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Senior voices – Baylee MacBeth


Baylee MacBeth of Clarkesville – excerpt of commencement speech delivered on May 16, 2021
Senior Class Valedictorian

Honestly, it doesn’t even seem real that we are all here today, graduating our senior year. First of all, I would like to thank Dr. Peevy, Coach Van, Mrs. Popham, Dr. Corbett, and everyone else who made it possible for us to be here today, including the friends and family represented. I would also like to thank my parents for all they have done especially. Their friendliness and confidence have inspired me to be a better person, and I would not be here if it weren’t for their incredible support. 

It doesn’t seem long ago that we were in this very gym graduating from middle school. Over the past four years, I’ve gotten extremely close to a certain group of seniors. As I recall these memories, it’s impossible to deny that we have had a lot of fun over the years. Even though I am standing here today as valedictorian, and I worked very hard to get here, I never felt like I was missing out on my childhood. 

When I drove out of my parking spot for the last time as a high schooler the other day, I genuinely felt like I had no regrets. This is mainly because I’ve been able to experience this journey with all of you. If I would have sacrificed being a part of the fun times we shared to achieve this title, it simply would not have been worth it. Sure, I am very proud of myself, but being valedictorian will be far from the highlight of my time at TFS when I am looking back on my life.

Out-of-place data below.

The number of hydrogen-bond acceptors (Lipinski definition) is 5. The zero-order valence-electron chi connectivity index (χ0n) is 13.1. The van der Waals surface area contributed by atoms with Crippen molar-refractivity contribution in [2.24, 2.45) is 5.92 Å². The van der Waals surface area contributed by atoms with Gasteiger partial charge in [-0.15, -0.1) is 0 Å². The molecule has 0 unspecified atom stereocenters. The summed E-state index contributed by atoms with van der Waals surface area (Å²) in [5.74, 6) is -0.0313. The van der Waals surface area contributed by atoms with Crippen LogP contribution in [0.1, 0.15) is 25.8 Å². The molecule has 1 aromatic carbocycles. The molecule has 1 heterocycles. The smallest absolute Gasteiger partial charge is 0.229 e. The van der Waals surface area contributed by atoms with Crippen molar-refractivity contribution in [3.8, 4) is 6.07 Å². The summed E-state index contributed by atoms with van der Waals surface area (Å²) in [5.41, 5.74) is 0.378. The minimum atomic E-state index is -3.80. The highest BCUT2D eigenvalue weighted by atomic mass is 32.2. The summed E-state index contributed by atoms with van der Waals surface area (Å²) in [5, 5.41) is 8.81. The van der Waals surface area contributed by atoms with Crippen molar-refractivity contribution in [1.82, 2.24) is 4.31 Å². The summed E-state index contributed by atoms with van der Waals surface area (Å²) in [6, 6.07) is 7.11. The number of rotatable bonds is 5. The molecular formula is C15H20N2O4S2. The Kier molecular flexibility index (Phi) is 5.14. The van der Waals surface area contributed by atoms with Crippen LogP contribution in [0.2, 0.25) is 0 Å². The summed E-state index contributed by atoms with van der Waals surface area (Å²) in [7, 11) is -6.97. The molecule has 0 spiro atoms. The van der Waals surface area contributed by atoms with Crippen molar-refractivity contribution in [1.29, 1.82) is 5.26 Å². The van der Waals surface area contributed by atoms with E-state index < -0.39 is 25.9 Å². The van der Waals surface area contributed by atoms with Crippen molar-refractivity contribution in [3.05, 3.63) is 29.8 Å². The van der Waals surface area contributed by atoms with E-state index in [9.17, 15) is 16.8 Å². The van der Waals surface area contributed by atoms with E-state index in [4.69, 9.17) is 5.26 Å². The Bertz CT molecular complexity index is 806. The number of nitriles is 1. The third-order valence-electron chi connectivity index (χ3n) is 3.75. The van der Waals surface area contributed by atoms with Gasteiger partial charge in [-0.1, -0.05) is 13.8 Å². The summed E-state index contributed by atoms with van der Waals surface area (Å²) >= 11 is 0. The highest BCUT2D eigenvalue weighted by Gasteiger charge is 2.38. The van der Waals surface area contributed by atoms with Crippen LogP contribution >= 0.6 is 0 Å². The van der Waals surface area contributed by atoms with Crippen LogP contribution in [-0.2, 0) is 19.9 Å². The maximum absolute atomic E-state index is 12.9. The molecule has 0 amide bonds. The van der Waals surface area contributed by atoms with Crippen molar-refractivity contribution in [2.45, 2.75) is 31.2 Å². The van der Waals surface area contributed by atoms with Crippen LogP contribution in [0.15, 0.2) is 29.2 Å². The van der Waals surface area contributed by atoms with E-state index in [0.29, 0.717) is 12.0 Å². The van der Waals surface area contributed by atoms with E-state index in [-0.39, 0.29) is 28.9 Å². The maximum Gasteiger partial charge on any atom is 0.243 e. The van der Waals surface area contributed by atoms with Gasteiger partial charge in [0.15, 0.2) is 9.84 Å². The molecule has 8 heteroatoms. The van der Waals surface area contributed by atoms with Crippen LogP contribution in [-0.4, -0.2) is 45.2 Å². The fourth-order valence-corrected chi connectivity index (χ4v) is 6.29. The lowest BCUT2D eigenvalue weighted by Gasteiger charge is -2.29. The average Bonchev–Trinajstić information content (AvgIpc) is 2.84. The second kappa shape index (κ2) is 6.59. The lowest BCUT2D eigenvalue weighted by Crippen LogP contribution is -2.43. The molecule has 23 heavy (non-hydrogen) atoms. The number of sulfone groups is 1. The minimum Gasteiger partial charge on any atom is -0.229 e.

Like I said earlier, I can remember eighth-grade graduation like it was yesterday. The second semester of our senior year feels like it never happened. Time is flying for us, and if what everybody else says is true, this will only be more relevant in college. 

Take it upon yourself to experience the life you want to live. That being said, don’t let yourself get trapped by one goal. Rather than being so focused on the final objective that you miss all of the amazing people and experiences around you, be open to many things and be willing to accept the fact that life will not always go as planned. 

As I’m wrapping up the speech here, I can’t help but think of one of the hardest things to grasp regarding graduation: the fact that many of us will never see each other again. After countless hours spent together, we all ultimately go our separate ways. Even if many of you will be going to the same colleges as each other, this is the last time that our whole class, unfortunately minus the virtual learners, will ever be in the same room. I encourage you to take one last good look at all of your classmates around you and prepare yourself for the next stage of your lives. 

Congratulations, Class of 2021!

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